Drug Withdrawal Symptoms Eased by FDA-Approved Nonopioid Drug

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Over a year ago, the FDA created the Opioid Policy Steering Committee with the goal of reducing exposure to opioids, preventing more addictions and developing and cultivating the use of medications to treat opioid addiction.

The approval of Lucemyra was based on 2 randomized, double-blind, placebo-controlled clinical trials (N=866) of adults with opioid dependence who were physically dependent on opioids and undergoing abrupt opioid cessation.

For those addicted to opioids, quitting cold turkey can be a harrowing experience. Some patients experience mental side effects like anxiety and agitation, while others have physical ailments like vomiting and drug craving. These symptoms include feeling sick, stomach cramps, muscle spasms/twitching, feeling of coldness, heart pounding, muscular tension, aches and pains, yawning, runny eyes and insomnia/problems sleeping.

For patients using opioids appropriately, withdrawal is usually managed by slow reduction in doses.

Gottlieb said the FDA wants to "strike the right balance" between making policies that give patients who need opioids the proper accessibility and preventing opioid exposures that lead to new addictions.

Lucemyra suppresses the neurochemical surge that produces the acute and painful symptoms of opioid withdrawal.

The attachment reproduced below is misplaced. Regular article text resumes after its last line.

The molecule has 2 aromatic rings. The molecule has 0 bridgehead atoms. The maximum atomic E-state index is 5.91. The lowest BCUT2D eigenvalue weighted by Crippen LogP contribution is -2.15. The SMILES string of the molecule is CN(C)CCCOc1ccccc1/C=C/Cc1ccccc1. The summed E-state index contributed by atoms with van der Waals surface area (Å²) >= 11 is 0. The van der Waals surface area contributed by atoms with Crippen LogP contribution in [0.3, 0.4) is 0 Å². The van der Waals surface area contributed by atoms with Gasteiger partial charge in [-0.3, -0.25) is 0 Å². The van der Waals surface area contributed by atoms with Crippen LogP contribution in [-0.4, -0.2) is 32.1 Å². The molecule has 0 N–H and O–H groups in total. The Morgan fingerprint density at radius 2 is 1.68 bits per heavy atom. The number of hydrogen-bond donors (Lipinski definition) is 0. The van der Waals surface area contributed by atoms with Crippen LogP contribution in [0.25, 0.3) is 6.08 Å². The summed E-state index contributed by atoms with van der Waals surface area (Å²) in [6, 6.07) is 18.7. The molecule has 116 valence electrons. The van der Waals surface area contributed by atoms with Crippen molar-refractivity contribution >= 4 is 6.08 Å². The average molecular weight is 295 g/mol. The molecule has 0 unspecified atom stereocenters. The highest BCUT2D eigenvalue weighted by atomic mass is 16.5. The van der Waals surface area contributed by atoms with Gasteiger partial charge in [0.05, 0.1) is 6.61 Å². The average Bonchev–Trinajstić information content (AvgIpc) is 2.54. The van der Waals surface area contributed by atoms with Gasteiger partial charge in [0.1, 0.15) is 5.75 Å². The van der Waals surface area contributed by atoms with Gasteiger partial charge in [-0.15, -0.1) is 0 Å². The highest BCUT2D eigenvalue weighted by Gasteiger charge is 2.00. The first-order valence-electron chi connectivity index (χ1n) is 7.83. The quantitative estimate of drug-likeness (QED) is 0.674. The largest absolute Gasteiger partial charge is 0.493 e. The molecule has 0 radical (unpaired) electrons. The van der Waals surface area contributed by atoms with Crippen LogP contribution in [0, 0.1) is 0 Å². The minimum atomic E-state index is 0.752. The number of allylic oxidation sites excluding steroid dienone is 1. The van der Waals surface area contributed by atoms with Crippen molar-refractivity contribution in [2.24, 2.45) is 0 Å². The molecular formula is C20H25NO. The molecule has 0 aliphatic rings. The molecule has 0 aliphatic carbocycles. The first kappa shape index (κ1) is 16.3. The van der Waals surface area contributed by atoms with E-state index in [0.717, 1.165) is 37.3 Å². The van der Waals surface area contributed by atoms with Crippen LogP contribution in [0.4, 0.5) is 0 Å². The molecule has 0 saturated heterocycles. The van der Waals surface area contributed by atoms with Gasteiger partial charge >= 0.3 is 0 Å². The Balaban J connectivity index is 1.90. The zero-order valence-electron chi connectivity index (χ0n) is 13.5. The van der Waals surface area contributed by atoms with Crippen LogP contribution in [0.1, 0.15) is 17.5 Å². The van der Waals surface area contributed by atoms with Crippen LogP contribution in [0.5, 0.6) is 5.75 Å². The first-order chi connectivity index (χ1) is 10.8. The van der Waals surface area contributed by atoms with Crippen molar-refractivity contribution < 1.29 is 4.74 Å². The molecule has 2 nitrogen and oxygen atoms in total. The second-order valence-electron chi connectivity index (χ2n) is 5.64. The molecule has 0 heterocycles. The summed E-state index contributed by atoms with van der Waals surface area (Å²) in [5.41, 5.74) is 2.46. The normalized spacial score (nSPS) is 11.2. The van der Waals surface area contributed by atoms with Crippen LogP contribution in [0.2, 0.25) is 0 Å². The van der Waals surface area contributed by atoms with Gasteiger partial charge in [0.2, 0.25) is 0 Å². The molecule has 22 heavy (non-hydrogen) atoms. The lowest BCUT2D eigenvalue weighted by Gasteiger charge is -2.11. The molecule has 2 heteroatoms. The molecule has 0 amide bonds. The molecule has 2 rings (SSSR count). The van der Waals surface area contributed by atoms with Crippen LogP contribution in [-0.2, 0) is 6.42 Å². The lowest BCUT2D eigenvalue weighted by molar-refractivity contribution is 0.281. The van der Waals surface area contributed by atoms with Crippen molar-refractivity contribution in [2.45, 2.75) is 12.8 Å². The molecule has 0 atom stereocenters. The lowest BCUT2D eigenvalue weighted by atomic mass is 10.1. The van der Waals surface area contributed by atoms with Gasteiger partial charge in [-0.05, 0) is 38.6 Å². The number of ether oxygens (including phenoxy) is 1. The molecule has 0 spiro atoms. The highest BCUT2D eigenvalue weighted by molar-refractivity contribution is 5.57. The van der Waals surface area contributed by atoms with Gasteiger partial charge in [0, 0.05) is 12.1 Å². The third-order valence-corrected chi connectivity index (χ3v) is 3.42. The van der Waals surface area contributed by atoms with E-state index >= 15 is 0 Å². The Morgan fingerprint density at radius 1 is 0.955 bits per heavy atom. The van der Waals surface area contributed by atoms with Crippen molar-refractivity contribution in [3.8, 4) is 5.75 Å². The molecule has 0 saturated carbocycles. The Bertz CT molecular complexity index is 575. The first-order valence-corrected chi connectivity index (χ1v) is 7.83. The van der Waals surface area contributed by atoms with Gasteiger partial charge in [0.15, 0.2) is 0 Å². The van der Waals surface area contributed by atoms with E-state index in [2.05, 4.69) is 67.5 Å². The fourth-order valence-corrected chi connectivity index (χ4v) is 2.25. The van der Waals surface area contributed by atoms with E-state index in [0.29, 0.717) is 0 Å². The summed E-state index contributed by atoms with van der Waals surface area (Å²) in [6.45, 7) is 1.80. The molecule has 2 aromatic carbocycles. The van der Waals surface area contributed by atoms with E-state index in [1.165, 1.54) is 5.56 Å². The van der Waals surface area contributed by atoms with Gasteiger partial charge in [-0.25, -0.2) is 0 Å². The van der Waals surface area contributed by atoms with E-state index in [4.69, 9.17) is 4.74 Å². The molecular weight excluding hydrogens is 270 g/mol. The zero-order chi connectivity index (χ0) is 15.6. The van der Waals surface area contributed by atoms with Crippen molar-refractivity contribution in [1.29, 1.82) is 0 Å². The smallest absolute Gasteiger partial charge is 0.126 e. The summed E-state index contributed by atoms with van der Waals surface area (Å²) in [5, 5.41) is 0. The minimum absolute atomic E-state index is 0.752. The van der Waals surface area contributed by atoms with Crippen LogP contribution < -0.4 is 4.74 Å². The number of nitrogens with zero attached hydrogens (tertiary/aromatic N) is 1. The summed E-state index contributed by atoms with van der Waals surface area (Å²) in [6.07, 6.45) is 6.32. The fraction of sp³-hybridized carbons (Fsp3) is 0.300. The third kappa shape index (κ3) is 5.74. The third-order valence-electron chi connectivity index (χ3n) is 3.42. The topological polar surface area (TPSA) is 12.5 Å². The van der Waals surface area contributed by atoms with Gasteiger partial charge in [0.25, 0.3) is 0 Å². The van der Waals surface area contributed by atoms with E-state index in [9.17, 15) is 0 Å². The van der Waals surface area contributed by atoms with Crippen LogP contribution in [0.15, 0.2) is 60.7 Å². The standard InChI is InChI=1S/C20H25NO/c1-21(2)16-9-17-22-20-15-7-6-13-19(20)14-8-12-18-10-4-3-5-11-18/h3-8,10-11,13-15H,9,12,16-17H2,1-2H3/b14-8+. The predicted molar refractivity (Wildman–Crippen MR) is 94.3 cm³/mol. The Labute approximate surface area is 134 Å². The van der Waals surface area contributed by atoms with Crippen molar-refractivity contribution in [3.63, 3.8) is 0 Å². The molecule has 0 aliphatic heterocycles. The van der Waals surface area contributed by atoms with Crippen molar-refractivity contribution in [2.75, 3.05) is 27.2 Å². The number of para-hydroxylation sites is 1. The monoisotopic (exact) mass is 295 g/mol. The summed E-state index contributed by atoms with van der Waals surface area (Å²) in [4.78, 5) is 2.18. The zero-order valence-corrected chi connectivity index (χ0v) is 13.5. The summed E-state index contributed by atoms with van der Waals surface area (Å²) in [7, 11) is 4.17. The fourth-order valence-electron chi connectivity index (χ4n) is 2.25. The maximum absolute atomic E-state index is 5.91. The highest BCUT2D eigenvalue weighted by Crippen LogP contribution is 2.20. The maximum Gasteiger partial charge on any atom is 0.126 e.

Lofexidine Hydrochloride, also referred to as the brand name Lucemyra, is now FDA Approved.

Lucemyra is an orally available alpha 2-adrenergic receptor agonist that reduces the release of norepinephrine, a neurotransmitter that plays a key role in many opioid withdrawal symptoms. SOWS-Gossop scores were lower for patients treated with Lucemyra compared to placebo, and more patients completed the treatment period of the studies in the Lucemyra group compared to placebo. Lucemyra isn't a treatment for opioid utilize clutter (OUD), however, can be utilized as a feature of a more extensive, long haul treatment get ready for overseeing OUD.

For each withdrawal symptom, patients were asked to rate the severity using 4 response options (none, mild, moderate and severe) with the SOWS-Gossop total score ranging from 0-30-a higher score indicated a greater withdrawal symptom severity.

The Food and Drug Administration (FDA) has approved the first non-opioid therapy for the management of opioid withdrawal symptoms.

Patients with chronic pain can attend the FDA's "Patient-Focused Drug Development for Chronic Pain" meeting on July 9 from 10 a.m.to 4 p.m. Patients can attend in person in Maryland or through a webinar by registering online.

The FDA allowed this application Priority Review and Fast Track assignments, and an autonomous FDA warning board bolstered the endorsement of Lucemyra at a gathering held March. The approval for making the drug is granted to US WorldMeds LLC.